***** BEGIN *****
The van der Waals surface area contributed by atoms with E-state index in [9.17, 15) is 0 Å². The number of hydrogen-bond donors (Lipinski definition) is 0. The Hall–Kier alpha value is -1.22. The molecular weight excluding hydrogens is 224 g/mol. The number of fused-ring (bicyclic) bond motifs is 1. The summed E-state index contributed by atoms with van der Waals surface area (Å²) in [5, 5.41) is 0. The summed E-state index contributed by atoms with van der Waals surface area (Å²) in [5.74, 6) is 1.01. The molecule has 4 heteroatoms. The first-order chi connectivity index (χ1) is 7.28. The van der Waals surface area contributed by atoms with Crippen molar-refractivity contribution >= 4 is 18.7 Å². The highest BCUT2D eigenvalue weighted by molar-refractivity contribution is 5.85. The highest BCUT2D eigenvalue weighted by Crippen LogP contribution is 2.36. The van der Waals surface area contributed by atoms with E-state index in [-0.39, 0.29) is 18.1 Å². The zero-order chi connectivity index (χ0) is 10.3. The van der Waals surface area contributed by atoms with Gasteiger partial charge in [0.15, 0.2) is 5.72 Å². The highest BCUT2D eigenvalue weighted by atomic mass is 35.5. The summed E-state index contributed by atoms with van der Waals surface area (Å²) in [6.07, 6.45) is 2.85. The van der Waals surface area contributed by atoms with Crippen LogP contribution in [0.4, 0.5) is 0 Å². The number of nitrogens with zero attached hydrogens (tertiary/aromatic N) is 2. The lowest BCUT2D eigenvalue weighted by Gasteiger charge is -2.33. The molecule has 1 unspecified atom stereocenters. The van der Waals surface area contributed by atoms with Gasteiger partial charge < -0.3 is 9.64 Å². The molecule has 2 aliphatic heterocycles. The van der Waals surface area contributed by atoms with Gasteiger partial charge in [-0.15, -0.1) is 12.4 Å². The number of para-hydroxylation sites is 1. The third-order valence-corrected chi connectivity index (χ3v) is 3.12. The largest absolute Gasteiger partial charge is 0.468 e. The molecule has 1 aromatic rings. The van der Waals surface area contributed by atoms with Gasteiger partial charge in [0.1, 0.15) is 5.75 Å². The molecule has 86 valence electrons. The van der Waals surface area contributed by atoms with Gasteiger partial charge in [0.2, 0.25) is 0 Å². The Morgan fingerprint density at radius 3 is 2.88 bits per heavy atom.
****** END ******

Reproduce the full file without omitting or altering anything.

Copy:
The van der Waals surface area contributed by atoms with E-state index in [9.17, 15) is 0 Å². The number of hydrogen-bond donors (Lipinski definition) is 0. The Hall–Kier alpha value is -1.22. The molecular weight excluding hydrogens is 224 g/mol. The number of fused-ring (bicyclic) bond motifs is 1. The summed E-state index contributed by atoms with van der Waals surface area (Å²) in [5, 5.41) is 0. The summed E-state index contributed by atoms with van der Waals surface area (Å²) in [5.74, 6) is 1.01. The molecule has 4 heteroatoms. The first-order chi connectivity index (χ1) is 7.28. The van der Waals surface area contributed by atoms with Crippen molar-refractivity contribution >= 4 is 18.7 Å². The highest BCUT2D eigenvalue weighted by molar-refractivity contribution is 5.85. The highest BCUT2D eigenvalue weighted by Crippen LogP contribution is 2.36. The van der Waals surface area contributed by atoms with E-state index in [-0.39, 0.29) is 18.1 Å². The zero-order chi connectivity index (χ0) is 10.3. The van der Waals surface area contributed by atoms with Gasteiger partial charge in [0.15, 0.2) is 5.72 Å². The highest BCUT2D eigenvalue weighted by atomic mass is 35.5. The summed E-state index contributed by atoms with van der Waals surface area (Å²) in [6.07, 6.45) is 2.85. The van der Waals surface area contributed by atoms with Crippen LogP contribution in [0.4, 0.5) is 0 Å². The number of nitrogens with zero attached hydrogens (tertiary/aromatic N) is 2. The lowest BCUT2D eigenvalue weighted by Gasteiger charge is -2.33. The molecule has 1 unspecified atom stereocenters. The van der Waals surface area contributed by atoms with Gasteiger partial charge < -0.3 is 9.64 Å². The molecule has 2 aliphatic heterocycles. The van der Waals surface area contributed by atoms with Gasteiger partial charge in [-0.15, -0.1) is 12.4 Å². The number of para-hydroxylation sites is 1. The third-order valence-corrected chi connectivity index (χ3v) is 3.12. The largest absolute Gasteiger partial charge is 0.468 e. The molecule has 1 aromatic rings. The van der Waals surface area contributed by atoms with Gasteiger partial charge in [0.1, 0.15) is 5.75 Å². The molecule has 86 valence electrons. The van der Waals surface area contributed by atoms with Gasteiger partial charge in [0.2, 0.25) is 0 Å². The Morgan fingerprint density at radius 3 is 2.88 bits per heavy atom.